If you are searching to create a superb online brand presence, you probably have already seen a few proposed design project plans, and they mostly share the same anatomy. Designing, programming, testing stages all make sense... but at the very beginning there's a block called the "discovery phase". A rather heavyweight block – for example, in dops.digital projects it takes from 1 to 3 weeks – a hell of a time resource when the deadlines are tight (which they are always).
Is that part really necessary? What kind of value the discovery phase brings, anyway?
We believe the discovery phase is the key to success for the whole project. In fact, we don't ever work without it, no matter how small the project is. Let us show you a dozen benefits that we get directly from investing time into the project discovery phase.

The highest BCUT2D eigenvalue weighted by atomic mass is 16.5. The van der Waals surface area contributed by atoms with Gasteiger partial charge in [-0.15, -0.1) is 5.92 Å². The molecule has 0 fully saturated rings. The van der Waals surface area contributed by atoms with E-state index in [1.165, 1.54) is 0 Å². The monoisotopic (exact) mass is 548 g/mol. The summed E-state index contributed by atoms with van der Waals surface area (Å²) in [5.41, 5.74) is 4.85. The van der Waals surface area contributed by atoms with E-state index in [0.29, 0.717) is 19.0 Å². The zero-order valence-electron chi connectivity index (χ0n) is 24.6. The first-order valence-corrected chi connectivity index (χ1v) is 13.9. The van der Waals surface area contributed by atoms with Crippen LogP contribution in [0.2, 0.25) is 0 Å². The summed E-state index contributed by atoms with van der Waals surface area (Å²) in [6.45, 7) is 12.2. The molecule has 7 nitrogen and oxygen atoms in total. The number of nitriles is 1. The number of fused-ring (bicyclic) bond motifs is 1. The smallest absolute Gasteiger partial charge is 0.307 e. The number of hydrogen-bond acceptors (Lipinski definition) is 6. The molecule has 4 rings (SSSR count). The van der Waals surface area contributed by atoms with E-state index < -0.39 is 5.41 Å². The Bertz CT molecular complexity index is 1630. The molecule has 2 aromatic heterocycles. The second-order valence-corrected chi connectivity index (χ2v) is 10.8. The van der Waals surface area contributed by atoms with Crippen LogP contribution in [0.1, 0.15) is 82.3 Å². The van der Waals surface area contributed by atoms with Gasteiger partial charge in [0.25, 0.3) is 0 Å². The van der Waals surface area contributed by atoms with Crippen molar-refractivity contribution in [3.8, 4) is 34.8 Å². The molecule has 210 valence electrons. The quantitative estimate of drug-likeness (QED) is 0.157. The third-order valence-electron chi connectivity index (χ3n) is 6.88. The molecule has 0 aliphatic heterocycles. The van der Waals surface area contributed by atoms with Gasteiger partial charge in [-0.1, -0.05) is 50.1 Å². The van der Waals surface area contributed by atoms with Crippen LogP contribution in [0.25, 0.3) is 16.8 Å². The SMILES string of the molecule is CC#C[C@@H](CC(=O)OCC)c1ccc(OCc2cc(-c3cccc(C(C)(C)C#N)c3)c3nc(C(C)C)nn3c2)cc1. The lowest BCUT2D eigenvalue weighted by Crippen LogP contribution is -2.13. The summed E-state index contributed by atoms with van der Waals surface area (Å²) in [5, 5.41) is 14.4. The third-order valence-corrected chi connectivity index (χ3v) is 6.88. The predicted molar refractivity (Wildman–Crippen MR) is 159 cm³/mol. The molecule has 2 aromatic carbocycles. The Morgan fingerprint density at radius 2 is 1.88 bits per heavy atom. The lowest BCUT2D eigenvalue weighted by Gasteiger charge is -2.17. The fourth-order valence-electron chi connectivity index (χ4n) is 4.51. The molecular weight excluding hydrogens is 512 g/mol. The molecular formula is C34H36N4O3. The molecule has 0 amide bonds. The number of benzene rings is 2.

A client of ours has said once: "I want them to do their job absolutely creative. Not being distracted with too many industry biases and technicalities." The truth is, designers need to have a substantial amount of context for creativity.
We build this context by analyzing technicalities, doing market research, and many more. The project manager starts the discovery phase by gathering stakeholder requirements and business nuances, collecting the answers on the company origins, product, and goals.
We often practice interviewing the customer team to check off any assumptions or biases that the design team might have around the industry or the brand image (for example, building machinery has to be yellow, banking services are presented in a super-serious way, and so on).
Cooking the same ingredients would result in mostly similar meals. "Cooking" a unique website requires more resources and an unexpected angle. The discovery phase allows the design chefs to invest some time into "shopping" for the extra assets you didn't even know you had.